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What constitutes statutory rape in Georgia?

On Behalf of | Aug 30, 2021 | Sex Crimes

Most jurisdictions require a suspect to have inflicted violence, coerced or incapacitated their victim to warrant filing sexual offenses charges against them. Georgia law recognizes that some people simply cannot make an informed decision to consent to sexual activity because of their age, especially if their partner is substantially older than them though. Social factors and mental maturity can lead to one person taking advantage of another, possibly causing lifelong psychological or emotional damage.

Someone accused of having sexually intimate contact with another person who is too young could face allegations of statutory rape. Young adults must reach the age of consent before they can participate in physical intimacy with other people. What is the age of consent established under Georgia law?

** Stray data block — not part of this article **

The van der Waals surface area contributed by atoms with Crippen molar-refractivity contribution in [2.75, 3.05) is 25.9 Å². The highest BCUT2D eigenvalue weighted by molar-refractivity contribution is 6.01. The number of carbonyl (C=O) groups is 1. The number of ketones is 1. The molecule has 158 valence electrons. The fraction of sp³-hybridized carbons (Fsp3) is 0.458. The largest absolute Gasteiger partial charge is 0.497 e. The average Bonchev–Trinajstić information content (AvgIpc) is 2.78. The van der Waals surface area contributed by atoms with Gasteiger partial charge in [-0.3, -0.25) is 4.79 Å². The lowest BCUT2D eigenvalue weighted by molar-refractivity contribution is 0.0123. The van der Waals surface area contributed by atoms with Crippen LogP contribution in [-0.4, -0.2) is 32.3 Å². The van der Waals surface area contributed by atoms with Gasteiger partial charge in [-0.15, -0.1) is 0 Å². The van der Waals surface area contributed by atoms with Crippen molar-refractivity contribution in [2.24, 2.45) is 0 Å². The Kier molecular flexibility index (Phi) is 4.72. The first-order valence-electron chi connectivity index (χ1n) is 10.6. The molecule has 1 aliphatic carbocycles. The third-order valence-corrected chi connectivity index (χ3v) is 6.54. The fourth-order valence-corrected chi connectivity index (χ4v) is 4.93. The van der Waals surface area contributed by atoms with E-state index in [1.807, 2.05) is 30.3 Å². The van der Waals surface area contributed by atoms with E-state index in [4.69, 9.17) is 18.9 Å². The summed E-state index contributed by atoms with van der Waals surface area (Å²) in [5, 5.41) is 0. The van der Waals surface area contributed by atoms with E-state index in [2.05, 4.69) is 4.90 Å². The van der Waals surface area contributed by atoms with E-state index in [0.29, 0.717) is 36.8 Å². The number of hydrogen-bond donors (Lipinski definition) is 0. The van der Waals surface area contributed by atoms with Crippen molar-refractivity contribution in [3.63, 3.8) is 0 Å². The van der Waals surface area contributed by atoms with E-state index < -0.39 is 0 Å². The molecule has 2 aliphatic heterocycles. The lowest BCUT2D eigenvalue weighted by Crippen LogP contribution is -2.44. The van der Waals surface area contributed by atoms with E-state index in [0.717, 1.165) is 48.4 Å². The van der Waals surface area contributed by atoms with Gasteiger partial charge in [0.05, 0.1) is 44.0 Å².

Teens need to be 16 to consent to sexual activity in Georgia

Georgia has a somewhat low age of consent. Anyone who’s 16-years-old can theoretically agree to physical contact with someone else. The only real exception to this rule is when there is a marriage between the two people involved. 

However, there is a secondary rule which does mitigate some of the risks for young adults. The so-called Romeo and Juliet section of the law makes statutory rape charges misdemeanor offenses for those in a close-age relationship. 

Young adults who are 18 years of age or younger will only face misdemeanor offenses for sexual intimacy with someone below the age of consent but at least 14 years old, provided that the age gap is less than four years. 

Understanding the rules regarding statutory rape can help people defend themselves against possible sex crime allegations in Georgia. 

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